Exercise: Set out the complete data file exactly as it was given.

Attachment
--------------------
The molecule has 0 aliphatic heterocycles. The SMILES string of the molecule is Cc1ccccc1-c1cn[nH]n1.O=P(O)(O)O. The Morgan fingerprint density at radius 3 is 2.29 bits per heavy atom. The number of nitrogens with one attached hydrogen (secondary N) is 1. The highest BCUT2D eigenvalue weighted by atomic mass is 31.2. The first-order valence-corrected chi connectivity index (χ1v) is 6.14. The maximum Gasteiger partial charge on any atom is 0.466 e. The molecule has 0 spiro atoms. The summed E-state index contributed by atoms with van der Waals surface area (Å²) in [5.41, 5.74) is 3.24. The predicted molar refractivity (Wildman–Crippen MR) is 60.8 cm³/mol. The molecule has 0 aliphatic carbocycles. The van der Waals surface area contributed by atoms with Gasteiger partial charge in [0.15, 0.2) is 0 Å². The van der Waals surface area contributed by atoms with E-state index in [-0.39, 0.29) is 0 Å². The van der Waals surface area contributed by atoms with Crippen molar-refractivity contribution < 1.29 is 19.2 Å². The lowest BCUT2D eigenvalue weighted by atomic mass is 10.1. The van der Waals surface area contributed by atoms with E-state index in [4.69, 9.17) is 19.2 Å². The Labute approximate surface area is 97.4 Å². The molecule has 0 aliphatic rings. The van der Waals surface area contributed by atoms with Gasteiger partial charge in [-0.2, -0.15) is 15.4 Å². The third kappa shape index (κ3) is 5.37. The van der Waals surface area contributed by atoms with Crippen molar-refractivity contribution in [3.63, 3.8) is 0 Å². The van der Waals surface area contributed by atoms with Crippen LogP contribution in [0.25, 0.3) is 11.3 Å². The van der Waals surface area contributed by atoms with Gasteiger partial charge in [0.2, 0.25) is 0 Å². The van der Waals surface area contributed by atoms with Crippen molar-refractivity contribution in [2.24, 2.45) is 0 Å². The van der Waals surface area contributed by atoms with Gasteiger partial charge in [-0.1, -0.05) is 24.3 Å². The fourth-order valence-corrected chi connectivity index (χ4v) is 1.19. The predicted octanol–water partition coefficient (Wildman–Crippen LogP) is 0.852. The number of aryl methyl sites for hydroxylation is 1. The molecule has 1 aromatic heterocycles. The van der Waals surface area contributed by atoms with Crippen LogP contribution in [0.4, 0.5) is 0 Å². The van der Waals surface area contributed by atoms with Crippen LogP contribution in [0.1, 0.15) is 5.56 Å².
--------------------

The molecule has 0 aliphatic heterocycles. The SMILES string of the molecule is Cc1ccccc1-c1cn[nH]n1.O=P(O)(O)O. The Morgan fingerprint density at radius 3 is 2.29 bits per heavy atom. The number of nitrogens with one attached hydrogen (secondary N) is 1. The highest BCUT2D eigenvalue weighted by atomic mass is 31.2. The first-order valence-corrected chi connectivity index (χ1v) is 6.14. The maximum Gasteiger partial charge on any atom is 0.466 e. The molecule has 0 spiro atoms. The summed E-state index contributed by atoms with van der Waals surface area (Å²) in [5.41, 5.74) is 3.24. The predicted molar refractivity (Wildman–Crippen MR) is 60.8 cm³/mol. The molecule has 0 aliphatic carbocycles. The van der Waals surface area contributed by atoms with Gasteiger partial charge in [0.15, 0.2) is 0 Å². The van der Waals surface area contributed by atoms with E-state index in [-0.39, 0.29) is 0 Å². The van der Waals surface area contributed by atoms with Crippen molar-refractivity contribution < 1.29 is 19.2 Å². The lowest BCUT2D eigenvalue weighted by atomic mass is 10.1. The van der Waals surface area contributed by atoms with E-state index in [4.69, 9.17) is 19.2 Å². The Labute approximate surface area is 97.4 Å². The molecule has 0 aliphatic rings. The van der Waals surface area contributed by atoms with Gasteiger partial charge in [-0.2, -0.15) is 15.4 Å². The third kappa shape index (κ3) is 5.37. The van der Waals surface area contributed by atoms with Crippen molar-refractivity contribution in [3.63, 3.8) is 0 Å². The van der Waals surface area contributed by atoms with Crippen LogP contribution in [0.25, 0.3) is 11.3 Å². The van der Waals surface area contributed by atoms with Gasteiger partial charge in [0.2, 0.25) is 0 Å². The van der Waals surface area contributed by atoms with Crippen molar-refractivity contribution in [2.24, 2.45) is 0 Å². The van der Waals surface area contributed by atoms with Gasteiger partial charge in [-0.1, -0.05) is 24.3 Å². The fourth-order valence-corrected chi connectivity index (χ4v) is 1.19. The predicted octanol–water partition coefficient (Wildman–Crippen LogP) is 0.852. The number of aryl methyl sites for hydroxylation is 1. The molecule has 1 aromatic heterocycles. The van der Waals surface area contributed by atoms with Crippen LogP contribution in [0.4, 0.5) is 0 Å². The van der Waals surface area contributed by atoms with Crippen LogP contribution in [0.1, 0.15) is 5.56 Å².